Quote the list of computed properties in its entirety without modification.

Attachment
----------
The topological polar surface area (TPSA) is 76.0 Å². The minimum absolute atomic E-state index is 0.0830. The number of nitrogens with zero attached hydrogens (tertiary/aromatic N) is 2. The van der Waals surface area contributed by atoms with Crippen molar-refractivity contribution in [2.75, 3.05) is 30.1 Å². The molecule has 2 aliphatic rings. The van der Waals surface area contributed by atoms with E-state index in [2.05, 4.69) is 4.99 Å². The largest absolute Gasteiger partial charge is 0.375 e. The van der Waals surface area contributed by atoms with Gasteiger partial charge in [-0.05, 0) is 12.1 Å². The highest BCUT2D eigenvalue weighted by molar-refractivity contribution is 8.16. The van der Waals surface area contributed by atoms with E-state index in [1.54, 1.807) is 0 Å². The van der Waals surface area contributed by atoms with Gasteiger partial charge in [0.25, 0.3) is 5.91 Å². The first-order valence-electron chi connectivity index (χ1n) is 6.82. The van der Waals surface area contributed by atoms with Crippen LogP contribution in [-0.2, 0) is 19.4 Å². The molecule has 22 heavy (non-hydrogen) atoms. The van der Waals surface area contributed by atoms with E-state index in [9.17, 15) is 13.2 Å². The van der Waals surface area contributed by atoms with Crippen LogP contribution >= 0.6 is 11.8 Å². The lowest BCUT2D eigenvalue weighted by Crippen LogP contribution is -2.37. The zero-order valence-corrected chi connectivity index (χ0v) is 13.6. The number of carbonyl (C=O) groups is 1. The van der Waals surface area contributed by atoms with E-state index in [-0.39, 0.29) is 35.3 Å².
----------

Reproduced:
The topological polar surface area (TPSA) is 76.0 Å². The minimum absolute atomic E-state index is 0.0830. The number of nitrogens with zero attached hydrogens (tertiary/aromatic N) is 2. The van der Waals surface area contributed by atoms with Crippen molar-refractivity contribution in [2.75, 3.05) is 30.1 Å². The molecule has 2 aliphatic rings. The van der Waals surface area contributed by atoms with E-state index in [2.05, 4.69) is 4.99 Å². The largest absolute Gasteiger partial charge is 0.375 e. The van der Waals surface area contributed by atoms with Gasteiger partial charge in [-0.05, 0) is 12.1 Å². The highest BCUT2D eigenvalue weighted by molar-refractivity contribution is 8.16. The van der Waals surface area contributed by atoms with E-state index in [1.54, 1.807) is 0 Å². The van der Waals surface area contributed by atoms with Gasteiger partial charge in [0.25, 0.3) is 5.91 Å². The first-order valence-electron chi connectivity index (χ1n) is 6.82. The van der Waals surface area contributed by atoms with Crippen LogP contribution in [-0.2, 0) is 19.4 Å². The molecule has 22 heavy (non-hydrogen) atoms. The van der Waals surface area contributed by atoms with E-state index in [9.17, 15) is 13.2 Å². The van der Waals surface area contributed by atoms with Crippen LogP contribution >= 0.6 is 11.8 Å². The lowest BCUT2D eigenvalue weighted by Crippen LogP contribution is -2.37. The zero-order valence-corrected chi connectivity index (χ0v) is 13.6. The number of carbonyl (C=O) groups is 1. The van der Waals surface area contributed by atoms with E-state index in [-0.39, 0.29) is 35.3 Å².